This realignment was accomplished over a period of several years. In 2001, NSWGs 1 and 2 and their respective SEAL teams were realigned. Six SEAL teams were reorganized into eight SEAL teams with the establishment of SEAL Team SEVEN, March 17, 2002; and SEAL Team TEN, April 19, 2002. The majority of the old SEAL team administrative and CSS personnel were transferred to the new NSW LOGSUs; the majority of personnel dedicated to training SEAL platoons were transferred to two TRADETs under NSWGs 1 and 2. To ensure common training standards across the force, NSWC took responsibility for providing most individual training courses for NSW.

Six months prior to deployment, a SEAL team is augmented with a Navy special operations forces (NAVSOF) explosive ordnance disposal (EOD) platoon, a combat service support team from a LOGSU, a mobile communications team (MCT), a cross-functional team (intelligence support), and other attachments as required by the anticipated mission taskings. These SEAL teams with CS and CSS personnel are designated as a naval special warfare task group (NSWTG). Deployed NSWTGs support the operational requirements of geographic combatant commanders (GCCs).

To complete the reorganization, October 1, 2002 SBR–1 was redesignated as Naval Special Warfare Group THREE and SBR–2 was redesignated as Naval Special Warfare Group FOUR. The three SBUs were redesignated as special boat teams (SBTs), and SDVTs 1 and 2 were transferred to NSWGs 3 and 4. Two years later, October 1, 2004, subsurface and surface craft responsibilities were split. Commander, Naval Special Warfare Group (CNSWG) THREE (CNSWG–3) was designated the immediate superior in command of both SEAL delivery vehicle teams (consolidated into one team, SDVT–1, in 2008) and CNSWG–4 was designated the immediate superior in command of the three SBTs. (Chapter 2 shows the current organization.)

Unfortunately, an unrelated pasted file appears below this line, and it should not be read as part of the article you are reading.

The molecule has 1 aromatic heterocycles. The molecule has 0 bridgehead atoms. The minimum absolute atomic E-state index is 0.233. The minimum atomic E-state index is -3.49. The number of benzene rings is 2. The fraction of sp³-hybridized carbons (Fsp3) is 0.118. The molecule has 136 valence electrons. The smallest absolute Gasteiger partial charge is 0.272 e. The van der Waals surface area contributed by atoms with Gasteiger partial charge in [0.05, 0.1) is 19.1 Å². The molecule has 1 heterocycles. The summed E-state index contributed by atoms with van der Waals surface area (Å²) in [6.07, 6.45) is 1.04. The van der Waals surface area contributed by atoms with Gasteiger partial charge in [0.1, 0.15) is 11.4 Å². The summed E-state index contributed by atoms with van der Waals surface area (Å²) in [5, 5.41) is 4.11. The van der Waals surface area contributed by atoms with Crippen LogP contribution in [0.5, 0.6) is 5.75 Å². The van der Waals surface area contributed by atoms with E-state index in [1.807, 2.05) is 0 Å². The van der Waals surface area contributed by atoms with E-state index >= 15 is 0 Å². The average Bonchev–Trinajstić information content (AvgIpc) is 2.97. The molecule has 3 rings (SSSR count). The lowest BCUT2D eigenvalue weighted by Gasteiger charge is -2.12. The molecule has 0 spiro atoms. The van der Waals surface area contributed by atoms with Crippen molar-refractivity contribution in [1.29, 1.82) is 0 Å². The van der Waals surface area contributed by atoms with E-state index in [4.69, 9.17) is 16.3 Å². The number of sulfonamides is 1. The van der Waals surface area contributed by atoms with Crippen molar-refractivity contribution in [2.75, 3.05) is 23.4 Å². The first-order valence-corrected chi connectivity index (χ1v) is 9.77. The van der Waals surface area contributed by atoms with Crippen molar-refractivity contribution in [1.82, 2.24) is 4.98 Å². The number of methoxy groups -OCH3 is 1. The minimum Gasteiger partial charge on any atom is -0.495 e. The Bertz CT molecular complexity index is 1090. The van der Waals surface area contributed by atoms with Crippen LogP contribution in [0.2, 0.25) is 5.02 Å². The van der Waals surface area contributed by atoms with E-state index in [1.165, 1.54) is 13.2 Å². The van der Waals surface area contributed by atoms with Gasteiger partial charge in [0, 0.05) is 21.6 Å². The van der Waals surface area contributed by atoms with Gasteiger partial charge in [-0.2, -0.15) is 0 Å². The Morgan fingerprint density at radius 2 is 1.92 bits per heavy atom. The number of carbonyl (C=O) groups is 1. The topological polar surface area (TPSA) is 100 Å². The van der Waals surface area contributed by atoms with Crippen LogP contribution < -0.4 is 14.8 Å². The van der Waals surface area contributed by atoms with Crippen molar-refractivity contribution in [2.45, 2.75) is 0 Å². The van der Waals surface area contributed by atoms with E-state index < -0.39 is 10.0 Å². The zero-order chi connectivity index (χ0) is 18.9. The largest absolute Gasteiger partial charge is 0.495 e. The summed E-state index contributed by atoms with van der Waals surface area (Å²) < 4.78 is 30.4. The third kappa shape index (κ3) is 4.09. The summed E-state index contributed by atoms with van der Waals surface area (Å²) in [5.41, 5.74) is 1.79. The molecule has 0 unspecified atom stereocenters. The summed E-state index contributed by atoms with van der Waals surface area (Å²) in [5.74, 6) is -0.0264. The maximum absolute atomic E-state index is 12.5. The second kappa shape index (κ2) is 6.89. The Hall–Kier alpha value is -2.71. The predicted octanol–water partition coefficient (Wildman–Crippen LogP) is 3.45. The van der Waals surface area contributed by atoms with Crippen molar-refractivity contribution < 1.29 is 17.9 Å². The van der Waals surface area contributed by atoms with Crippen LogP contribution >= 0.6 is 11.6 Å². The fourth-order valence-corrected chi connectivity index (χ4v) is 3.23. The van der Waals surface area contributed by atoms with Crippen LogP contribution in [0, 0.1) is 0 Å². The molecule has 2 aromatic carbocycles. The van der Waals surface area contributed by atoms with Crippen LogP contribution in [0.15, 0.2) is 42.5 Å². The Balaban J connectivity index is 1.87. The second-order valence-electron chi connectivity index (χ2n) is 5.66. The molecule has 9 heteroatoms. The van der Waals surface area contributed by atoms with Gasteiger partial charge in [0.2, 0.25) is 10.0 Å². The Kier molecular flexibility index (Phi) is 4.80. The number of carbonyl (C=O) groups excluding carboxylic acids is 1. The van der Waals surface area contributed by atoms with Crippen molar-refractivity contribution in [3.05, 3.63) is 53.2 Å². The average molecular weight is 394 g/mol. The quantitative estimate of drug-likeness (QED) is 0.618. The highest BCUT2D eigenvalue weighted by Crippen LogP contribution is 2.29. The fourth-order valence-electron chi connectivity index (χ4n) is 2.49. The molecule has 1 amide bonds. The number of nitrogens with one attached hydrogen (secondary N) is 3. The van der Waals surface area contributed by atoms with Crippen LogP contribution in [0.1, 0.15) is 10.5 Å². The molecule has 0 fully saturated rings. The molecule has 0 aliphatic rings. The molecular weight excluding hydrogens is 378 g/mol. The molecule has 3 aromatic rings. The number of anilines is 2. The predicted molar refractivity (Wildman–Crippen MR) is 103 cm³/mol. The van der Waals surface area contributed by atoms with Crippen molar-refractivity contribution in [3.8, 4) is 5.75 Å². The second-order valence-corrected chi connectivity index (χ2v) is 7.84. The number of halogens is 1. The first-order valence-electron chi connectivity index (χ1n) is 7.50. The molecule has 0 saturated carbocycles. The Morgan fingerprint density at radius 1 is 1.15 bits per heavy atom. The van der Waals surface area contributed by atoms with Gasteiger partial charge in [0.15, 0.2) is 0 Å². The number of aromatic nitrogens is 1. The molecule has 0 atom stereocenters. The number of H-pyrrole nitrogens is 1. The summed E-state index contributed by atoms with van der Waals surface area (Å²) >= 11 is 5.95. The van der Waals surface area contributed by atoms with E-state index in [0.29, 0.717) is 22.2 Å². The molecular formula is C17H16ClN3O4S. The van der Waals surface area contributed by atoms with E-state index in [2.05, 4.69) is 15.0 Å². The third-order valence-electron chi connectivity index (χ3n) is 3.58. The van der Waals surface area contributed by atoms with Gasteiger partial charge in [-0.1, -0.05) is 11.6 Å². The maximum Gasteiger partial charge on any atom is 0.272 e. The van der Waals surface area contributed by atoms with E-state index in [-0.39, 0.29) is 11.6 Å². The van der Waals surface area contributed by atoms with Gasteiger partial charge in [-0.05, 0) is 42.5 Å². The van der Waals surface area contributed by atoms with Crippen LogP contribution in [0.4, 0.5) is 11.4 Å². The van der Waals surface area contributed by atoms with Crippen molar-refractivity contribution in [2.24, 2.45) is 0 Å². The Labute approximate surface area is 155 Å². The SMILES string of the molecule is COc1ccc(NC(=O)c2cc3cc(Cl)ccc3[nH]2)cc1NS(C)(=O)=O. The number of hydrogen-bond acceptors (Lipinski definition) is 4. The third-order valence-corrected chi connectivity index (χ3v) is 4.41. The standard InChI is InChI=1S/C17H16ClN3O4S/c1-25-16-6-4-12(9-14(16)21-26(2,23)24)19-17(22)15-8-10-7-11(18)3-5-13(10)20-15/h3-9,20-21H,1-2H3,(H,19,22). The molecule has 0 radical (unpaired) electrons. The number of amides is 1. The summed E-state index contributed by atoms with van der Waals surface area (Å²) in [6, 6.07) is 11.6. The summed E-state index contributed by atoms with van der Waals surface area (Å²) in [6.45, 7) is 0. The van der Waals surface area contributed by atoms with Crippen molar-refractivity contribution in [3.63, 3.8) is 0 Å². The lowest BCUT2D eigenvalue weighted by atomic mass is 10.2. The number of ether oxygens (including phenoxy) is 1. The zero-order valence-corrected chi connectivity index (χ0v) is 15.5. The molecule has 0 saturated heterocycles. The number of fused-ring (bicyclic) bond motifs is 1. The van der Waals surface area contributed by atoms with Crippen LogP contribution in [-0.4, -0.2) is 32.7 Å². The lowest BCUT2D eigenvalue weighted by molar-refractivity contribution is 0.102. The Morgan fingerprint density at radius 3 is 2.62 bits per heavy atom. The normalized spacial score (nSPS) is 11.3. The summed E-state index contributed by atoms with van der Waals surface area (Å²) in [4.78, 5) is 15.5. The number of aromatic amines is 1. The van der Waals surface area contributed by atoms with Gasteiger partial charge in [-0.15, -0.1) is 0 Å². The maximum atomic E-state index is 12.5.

AFGHANISTAN AND IRAQ

Immediately following the terrorist attacks of 9/11, NSW forces deployed to Afghanistan for Operation ENDURING FREEDOM. Commander, Naval Special Warfare Group ONE (CNSWG–1), serving as Commander, Combined Joint Special Operations Task Force K–BAR, led a SOF task force (TF) of more than 2,500 personnel, including SOF from several coalition countries. In the first 6 months of ENDURING FREEDOM, SEALs participated in 75 special reconnaissance (SR) and DA missions, including leadership interdiction operations, and destroyed more than 500,000 pounds of captured explosives and weapons.

As the war in Afghanistan progressed, NSW continued operations to interdict Taliban networks with increasing emphasis on combined operations with Afghan National Security Force partners. Starting in 2009, NSW forces from Task Unit Trident in southern Afghanistan conducted village stability operations to provide a persistent presence within the local population and support to the Afghan Local Police.

From March 2003 thru September 2010, SEAL and SWCC forces participated in Operation IRAQI FREEDOM. In March 2003, NAVSOF captured the southern oil facilities of the Al-Faw Peninsula, including off-shore gas and oil terminals. NSW SEAL and SWCC forces cleared the Khor Al Abdullah and Khor Az Zubayar waterways, enabling humanitarian aid delivery to the vital port city of Umm Qasr. SEALs also conducted the first successful U.S. prisoner of war rescue since WWII. As the war progressed, NSW forces conducted many COIN/terrorism operations in Iraq, including DA, SR, foreign internal defense (FID)/combat advisor, and personal security detachment operations for Iraqi civilian government senior leadership.

NSW forces remained in Iraq through 2011, advising and assisting Iraqi security forces during Operation NEW DAWN.

 

GROWTH OF NAVAL SPECIAL WARFARE